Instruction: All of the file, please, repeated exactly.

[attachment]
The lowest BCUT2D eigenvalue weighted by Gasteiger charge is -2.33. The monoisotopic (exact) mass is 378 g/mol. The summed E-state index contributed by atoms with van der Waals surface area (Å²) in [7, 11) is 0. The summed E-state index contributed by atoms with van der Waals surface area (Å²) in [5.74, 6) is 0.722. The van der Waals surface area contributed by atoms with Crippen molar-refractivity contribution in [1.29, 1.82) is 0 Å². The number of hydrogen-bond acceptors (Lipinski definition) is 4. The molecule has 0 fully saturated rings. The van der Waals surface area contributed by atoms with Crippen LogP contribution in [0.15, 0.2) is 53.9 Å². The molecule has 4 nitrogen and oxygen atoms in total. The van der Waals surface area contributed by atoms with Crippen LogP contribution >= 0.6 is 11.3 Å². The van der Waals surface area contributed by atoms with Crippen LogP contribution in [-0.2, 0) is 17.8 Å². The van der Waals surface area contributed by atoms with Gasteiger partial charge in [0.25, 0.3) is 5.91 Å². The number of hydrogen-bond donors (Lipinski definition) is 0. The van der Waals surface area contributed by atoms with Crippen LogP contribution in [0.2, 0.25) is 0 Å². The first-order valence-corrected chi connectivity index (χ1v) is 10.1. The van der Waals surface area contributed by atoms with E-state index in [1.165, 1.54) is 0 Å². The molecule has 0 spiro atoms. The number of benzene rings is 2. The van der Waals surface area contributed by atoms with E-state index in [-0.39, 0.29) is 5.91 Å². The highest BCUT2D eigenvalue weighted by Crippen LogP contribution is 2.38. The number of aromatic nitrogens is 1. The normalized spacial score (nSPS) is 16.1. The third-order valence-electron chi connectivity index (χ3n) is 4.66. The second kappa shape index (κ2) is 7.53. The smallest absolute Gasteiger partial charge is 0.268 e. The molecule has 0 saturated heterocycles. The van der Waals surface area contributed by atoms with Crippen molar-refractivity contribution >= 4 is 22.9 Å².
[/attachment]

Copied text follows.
The lowest BCUT2D eigenvalue weighted by Gasteiger charge is -2.33. The monoisotopic (exact) mass is 378 g/mol. The summed E-state index contributed by atoms with van der Waals surface area (Å²) in [7, 11) is 0. The summed E-state index contributed by atoms with van der Waals surface area (Å²) in [5.74, 6) is 0.722. The van der Waals surface area contributed by atoms with Crippen molar-refractivity contribution in [1.29, 1.82) is 0 Å². The number of hydrogen-bond acceptors (Lipinski definition) is 4. The molecule has 0 fully saturated rings. The van der Waals surface area contributed by atoms with Crippen LogP contribution in [0.15, 0.2) is 53.9 Å². The molecule has 4 nitrogen and oxygen atoms in total. The van der Waals surface area contributed by atoms with Crippen LogP contribution >= 0.6 is 11.3 Å². The van der Waals surface area contributed by atoms with Crippen LogP contribution in [-0.2, 0) is 17.8 Å². The van der Waals surface area contributed by atoms with Gasteiger partial charge in [0.25, 0.3) is 5.91 Å². The number of hydrogen-bond donors (Lipinski definition) is 0. The van der Waals surface area contributed by atoms with Crippen LogP contribution in [0.2, 0.25) is 0 Å². The first-order valence-corrected chi connectivity index (χ1v) is 10.1. The van der Waals surface area contributed by atoms with E-state index in [1.165, 1.54) is 0 Å². The molecule has 0 spiro atoms. The number of benzene rings is 2. The van der Waals surface area contributed by atoms with E-state index in [-0.39, 0.29) is 5.91 Å². The highest BCUT2D eigenvalue weighted by Crippen LogP contribution is 2.38. The number of aromatic nitrogens is 1. The normalized spacial score (nSPS) is 16.1. The third-order valence-electron chi connectivity index (χ3n) is 4.66. The second kappa shape index (κ2) is 7.53. The smallest absolute Gasteiger partial charge is 0.268 e. The molecule has 0 saturated heterocycles. The van der Waals surface area contributed by atoms with Crippen molar-refractivity contribution >= 4 is 22.9 Å².